Every home and business in the small Newberry County town of Whitmire is getting a new address.
Mayor Billy Hollingsworth said the change was needed to help move the town of roughly 1,400 people onto a countywide 911 addressing system. He said the previous unstructured addresses were creating confusion for ambulances and fire trucks responding to calls.
“Our streets and numbers were so out of whack, emergency personnel were taking too much time trying to hunt down an address,” he told South Carolina Radio Network.
The problem dates back to 1995, when the Newberry County Sheriff’s Office began using an E-911 addressing system. Whitmire town leaders opted out of the system, while the rest of the county switched to new addresses. EMS crews and sheriff’s deputies relying on the new system often became disoriented by Whitmire’s similarly-named streets or neighboring homes that had very different addresses.
“People were having to go find ambulances and direct them to houses because (EMS) couldn’t find them,” Chief Deputy Todd Johnson of the Newberry County Sheriff’s Department said.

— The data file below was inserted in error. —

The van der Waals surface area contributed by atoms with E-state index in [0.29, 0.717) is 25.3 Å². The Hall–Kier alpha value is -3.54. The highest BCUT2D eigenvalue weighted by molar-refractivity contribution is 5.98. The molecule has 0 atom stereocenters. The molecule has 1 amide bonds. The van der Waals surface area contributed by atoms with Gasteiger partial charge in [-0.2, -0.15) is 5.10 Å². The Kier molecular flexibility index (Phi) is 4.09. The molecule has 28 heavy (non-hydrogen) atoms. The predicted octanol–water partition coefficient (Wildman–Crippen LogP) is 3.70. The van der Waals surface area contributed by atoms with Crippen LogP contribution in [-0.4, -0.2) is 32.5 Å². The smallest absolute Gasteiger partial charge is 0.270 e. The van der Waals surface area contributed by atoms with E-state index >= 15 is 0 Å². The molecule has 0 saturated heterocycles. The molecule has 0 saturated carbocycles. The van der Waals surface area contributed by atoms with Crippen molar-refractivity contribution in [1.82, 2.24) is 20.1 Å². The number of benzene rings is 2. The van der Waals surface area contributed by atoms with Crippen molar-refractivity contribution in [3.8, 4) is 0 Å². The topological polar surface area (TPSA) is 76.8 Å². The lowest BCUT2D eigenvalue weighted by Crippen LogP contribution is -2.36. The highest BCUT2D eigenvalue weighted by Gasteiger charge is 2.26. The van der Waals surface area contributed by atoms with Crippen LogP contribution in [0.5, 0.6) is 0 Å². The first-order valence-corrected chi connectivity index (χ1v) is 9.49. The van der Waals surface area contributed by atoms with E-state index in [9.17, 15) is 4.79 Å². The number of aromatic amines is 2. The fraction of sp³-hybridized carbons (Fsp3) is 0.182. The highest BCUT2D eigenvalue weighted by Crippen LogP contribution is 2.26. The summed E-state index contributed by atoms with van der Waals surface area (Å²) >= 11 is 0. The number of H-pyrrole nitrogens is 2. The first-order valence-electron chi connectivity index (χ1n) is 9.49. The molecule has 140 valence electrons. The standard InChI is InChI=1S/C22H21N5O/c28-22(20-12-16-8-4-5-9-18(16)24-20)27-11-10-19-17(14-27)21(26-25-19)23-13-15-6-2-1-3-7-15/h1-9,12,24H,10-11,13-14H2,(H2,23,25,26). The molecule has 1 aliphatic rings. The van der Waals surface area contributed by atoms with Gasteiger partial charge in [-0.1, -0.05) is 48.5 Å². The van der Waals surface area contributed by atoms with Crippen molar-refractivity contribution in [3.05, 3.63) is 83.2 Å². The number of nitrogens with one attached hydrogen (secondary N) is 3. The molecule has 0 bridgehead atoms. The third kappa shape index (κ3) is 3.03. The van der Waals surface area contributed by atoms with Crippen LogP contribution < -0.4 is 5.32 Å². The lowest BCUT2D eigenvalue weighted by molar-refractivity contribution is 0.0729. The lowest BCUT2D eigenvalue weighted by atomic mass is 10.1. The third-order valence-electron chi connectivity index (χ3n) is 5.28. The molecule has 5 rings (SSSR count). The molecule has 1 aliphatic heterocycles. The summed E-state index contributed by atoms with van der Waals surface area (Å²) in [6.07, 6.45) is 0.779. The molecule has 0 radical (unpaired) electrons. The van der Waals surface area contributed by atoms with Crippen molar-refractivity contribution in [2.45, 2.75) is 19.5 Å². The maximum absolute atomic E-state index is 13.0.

Whitmire’s town council decided in April 2012 to finally join the 911 system. That began a 17-month transition as the public was notified and hearings were held. Newberry County oversaw the transition using 911 reimbursement funds from the state, Johnson said.
Town officials met with some resistance from residents who had spent much of their lives at the same address. But Hollingsworth, who took office earlier this year, said he believes the change was necessary. “On a lot of streets, there was no common sense with the way the house numbers were,” he said. “The first house may be 10. The next one may be 40, or 60, or 101.”
The mayor said 14 road names are also being changed entirely. For instance, the town has four different routes named Railroad Avenue, he said. The new names were selected by a town committee that tried to emphasize the town’s history with the new names, according to Hollingsworth.
A spokesman with the U.S. Postal Service said he believed Whitmire’s situation was unique, saying he was not aware of another case in South Carolina where a town changed all of its addresses at the same time.